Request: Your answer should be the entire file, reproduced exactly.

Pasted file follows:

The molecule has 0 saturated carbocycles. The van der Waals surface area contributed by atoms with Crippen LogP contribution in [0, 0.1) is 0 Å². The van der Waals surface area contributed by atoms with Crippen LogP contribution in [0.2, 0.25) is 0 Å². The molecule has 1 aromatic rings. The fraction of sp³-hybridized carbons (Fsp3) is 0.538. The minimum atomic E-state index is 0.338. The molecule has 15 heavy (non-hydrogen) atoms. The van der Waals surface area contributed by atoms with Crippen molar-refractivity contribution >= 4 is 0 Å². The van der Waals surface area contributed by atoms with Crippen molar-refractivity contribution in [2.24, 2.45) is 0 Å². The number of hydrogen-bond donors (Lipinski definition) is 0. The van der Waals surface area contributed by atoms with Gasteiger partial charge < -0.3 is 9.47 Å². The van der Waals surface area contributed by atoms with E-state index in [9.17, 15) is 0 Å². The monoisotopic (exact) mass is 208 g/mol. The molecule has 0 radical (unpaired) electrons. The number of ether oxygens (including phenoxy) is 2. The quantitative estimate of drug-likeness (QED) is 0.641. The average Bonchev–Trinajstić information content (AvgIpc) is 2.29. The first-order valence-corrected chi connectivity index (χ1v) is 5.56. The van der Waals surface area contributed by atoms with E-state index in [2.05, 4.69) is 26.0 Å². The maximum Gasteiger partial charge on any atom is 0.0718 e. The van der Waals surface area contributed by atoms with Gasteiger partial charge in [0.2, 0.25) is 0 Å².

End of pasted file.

The molecule has 0 saturated carbocycles. The van der Waals surface area contributed by atoms with Crippen LogP contribution in [0, 0.1) is 0 Å². The van der Waals surface area contributed by atoms with Crippen LogP contribution in [0.2, 0.25) is 0 Å². The molecule has 1 aromatic rings. The fraction of sp³-hybridized carbons (Fsp3) is 0.538. The minimum atomic E-state index is 0.338. The molecule has 15 heavy (non-hydrogen) atoms. The van der Waals surface area contributed by atoms with Crippen molar-refractivity contribution >= 4 is 0 Å². The van der Waals surface area contributed by atoms with Crippen molar-refractivity contribution in [2.24, 2.45) is 0 Å². The number of hydrogen-bond donors (Lipinski definition) is 0. The van der Waals surface area contributed by atoms with Gasteiger partial charge < -0.3 is 9.47 Å². The van der Waals surface area contributed by atoms with E-state index in [9.17, 15) is 0 Å². The monoisotopic (exact) mass is 208 g/mol. The molecule has 0 radical (unpaired) electrons. The number of ether oxygens (including phenoxy) is 2. The quantitative estimate of drug-likeness (QED) is 0.641. The average Bonchev–Trinajstić information content (AvgIpc) is 2.29. The first-order valence-corrected chi connectivity index (χ1v) is 5.56. The van der Waals surface area contributed by atoms with E-state index in [2.05, 4.69) is 26.0 Å². The maximum Gasteiger partial charge on any atom is 0.0718 e. The van der Waals surface area contributed by atoms with Gasteiger partial charge in [0.2, 0.25) is 0 Å².